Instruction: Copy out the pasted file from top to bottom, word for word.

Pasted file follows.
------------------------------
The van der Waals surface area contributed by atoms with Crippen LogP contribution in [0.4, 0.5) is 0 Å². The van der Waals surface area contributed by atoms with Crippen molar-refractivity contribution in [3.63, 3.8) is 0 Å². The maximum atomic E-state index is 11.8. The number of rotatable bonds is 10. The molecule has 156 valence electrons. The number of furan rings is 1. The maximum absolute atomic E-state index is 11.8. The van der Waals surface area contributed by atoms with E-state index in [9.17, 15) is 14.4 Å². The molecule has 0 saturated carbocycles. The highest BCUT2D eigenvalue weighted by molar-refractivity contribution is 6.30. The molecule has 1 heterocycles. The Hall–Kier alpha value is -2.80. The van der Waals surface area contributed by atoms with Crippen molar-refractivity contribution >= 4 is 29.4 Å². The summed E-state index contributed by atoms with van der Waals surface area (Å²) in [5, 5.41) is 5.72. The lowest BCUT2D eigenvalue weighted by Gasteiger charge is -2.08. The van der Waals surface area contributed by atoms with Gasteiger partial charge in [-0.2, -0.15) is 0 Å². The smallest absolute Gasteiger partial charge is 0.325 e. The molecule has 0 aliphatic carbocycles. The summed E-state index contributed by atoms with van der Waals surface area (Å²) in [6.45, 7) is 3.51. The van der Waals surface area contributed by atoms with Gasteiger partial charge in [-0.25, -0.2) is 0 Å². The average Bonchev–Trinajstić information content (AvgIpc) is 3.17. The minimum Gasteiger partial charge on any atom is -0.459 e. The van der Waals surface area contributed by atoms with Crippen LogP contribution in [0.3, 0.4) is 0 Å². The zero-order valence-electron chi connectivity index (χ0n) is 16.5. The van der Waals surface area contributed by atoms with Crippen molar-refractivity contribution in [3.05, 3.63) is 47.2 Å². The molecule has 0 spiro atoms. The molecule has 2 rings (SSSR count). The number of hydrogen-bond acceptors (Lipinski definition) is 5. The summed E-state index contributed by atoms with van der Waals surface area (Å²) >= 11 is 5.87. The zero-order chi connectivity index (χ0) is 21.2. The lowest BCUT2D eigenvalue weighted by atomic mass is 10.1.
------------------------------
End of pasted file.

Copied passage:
The van der Waals surface area contributed by atoms with Crippen LogP contribution in [0.4, 0.5) is 0 Å². The van der Waals surface area contributed by atoms with Crippen molar-refractivity contribution in [3.63, 3.8) is 0 Å². The maximum atomic E-state index is 11.8. The number of rotatable bonds is 10. The molecule has 156 valence electrons. The number of furan rings is 1. The maximum absolute atomic E-state index is 11.8. The van der Waals surface area contributed by atoms with E-state index in [9.17, 15) is 14.4 Å². The molecule has 0 saturated carbocycles. The highest BCUT2D eigenvalue weighted by molar-refractivity contribution is 6.30. The molecule has 1 heterocycles. The Hall–Kier alpha value is -2.80. The van der Waals surface area contributed by atoms with Crippen molar-refractivity contribution >= 4 is 29.4 Å². The summed E-state index contributed by atoms with van der Waals surface area (Å²) in [5, 5.41) is 5.72. The lowest BCUT2D eigenvalue weighted by Gasteiger charge is -2.08. The van der Waals surface area contributed by atoms with Gasteiger partial charge in [-0.2, -0.15) is 0 Å². The smallest absolute Gasteiger partial charge is 0.325 e. The molecule has 0 aliphatic carbocycles. The summed E-state index contributed by atoms with van der Waals surface area (Å²) in [6.45, 7) is 3.51. The van der Waals surface area contributed by atoms with Gasteiger partial charge in [-0.25, -0.2) is 0 Å². The average Bonchev–Trinajstić information content (AvgIpc) is 3.17. The minimum Gasteiger partial charge on any atom is -0.459 e. The van der Waals surface area contributed by atoms with Crippen LogP contribution in [0.3, 0.4) is 0 Å². The zero-order valence-electron chi connectivity index (χ0n) is 16.5. The van der Waals surface area contributed by atoms with Crippen molar-refractivity contribution in [3.05, 3.63) is 47.2 Å². The molecule has 0 spiro atoms. The molecule has 2 rings (SSSR count). The number of hydrogen-bond acceptors (Lipinski definition) is 5. The summed E-state index contributed by atoms with van der Waals surface area (Å²) >= 11 is 5.87. The zero-order chi connectivity index (χ0) is 21.2. The lowest BCUT2D eigenvalue weighted by atomic mass is 10.1.